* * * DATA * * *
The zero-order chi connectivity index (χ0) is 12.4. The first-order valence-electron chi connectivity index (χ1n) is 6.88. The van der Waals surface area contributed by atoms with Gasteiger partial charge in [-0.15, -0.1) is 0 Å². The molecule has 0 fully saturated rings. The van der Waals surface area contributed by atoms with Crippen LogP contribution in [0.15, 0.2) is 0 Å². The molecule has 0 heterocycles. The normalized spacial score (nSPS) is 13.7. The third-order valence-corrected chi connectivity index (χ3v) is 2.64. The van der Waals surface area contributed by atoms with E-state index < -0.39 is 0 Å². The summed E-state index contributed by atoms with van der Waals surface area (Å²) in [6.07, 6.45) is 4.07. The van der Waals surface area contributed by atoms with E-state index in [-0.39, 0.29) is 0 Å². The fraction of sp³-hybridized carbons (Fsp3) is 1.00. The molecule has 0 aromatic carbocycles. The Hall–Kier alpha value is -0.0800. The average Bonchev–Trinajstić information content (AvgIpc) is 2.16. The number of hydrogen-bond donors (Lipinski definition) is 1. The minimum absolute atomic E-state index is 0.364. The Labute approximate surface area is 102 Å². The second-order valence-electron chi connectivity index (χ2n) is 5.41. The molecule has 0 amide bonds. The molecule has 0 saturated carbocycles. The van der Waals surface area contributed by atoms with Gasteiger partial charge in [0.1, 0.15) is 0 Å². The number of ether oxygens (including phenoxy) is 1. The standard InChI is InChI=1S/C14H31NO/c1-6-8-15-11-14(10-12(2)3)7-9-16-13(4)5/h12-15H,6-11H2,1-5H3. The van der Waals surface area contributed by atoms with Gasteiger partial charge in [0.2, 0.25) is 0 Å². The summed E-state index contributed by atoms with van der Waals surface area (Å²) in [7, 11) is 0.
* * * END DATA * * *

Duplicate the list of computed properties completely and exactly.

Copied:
The zero-order chi connectivity index (χ0) is 12.4. The first-order valence-electron chi connectivity index (χ1n) is 6.88. The van der Waals surface area contributed by atoms with Gasteiger partial charge in [-0.15, -0.1) is 0 Å². The molecule has 0 fully saturated rings. The van der Waals surface area contributed by atoms with Crippen LogP contribution in [0.15, 0.2) is 0 Å². The molecule has 0 heterocycles. The normalized spacial score (nSPS) is 13.7. The third-order valence-corrected chi connectivity index (χ3v) is 2.64. The van der Waals surface area contributed by atoms with E-state index < -0.39 is 0 Å². The summed E-state index contributed by atoms with van der Waals surface area (Å²) in [6.07, 6.45) is 4.07. The van der Waals surface area contributed by atoms with E-state index in [-0.39, 0.29) is 0 Å². The fraction of sp³-hybridized carbons (Fsp3) is 1.00. The molecule has 0 aromatic carbocycles. The Hall–Kier alpha value is -0.0800. The average Bonchev–Trinajstić information content (AvgIpc) is 2.16. The number of hydrogen-bond donors (Lipinski definition) is 1. The minimum absolute atomic E-state index is 0.364. The Labute approximate surface area is 102 Å². The second-order valence-electron chi connectivity index (χ2n) is 5.41. The molecule has 0 amide bonds. The molecule has 0 saturated carbocycles. The van der Waals surface area contributed by atoms with Gasteiger partial charge in [0.1, 0.15) is 0 Å². The number of ether oxygens (including phenoxy) is 1. The standard InChI is InChI=1S/C14H31NO/c1-6-8-15-11-14(10-12(2)3)7-9-16-13(4)5/h12-15H,6-11H2,1-5H3. The van der Waals surface area contributed by atoms with Gasteiger partial charge in [0.2, 0.25) is 0 Å². The summed E-state index contributed by atoms with van der Waals surface area (Å²) in [7, 11) is 0.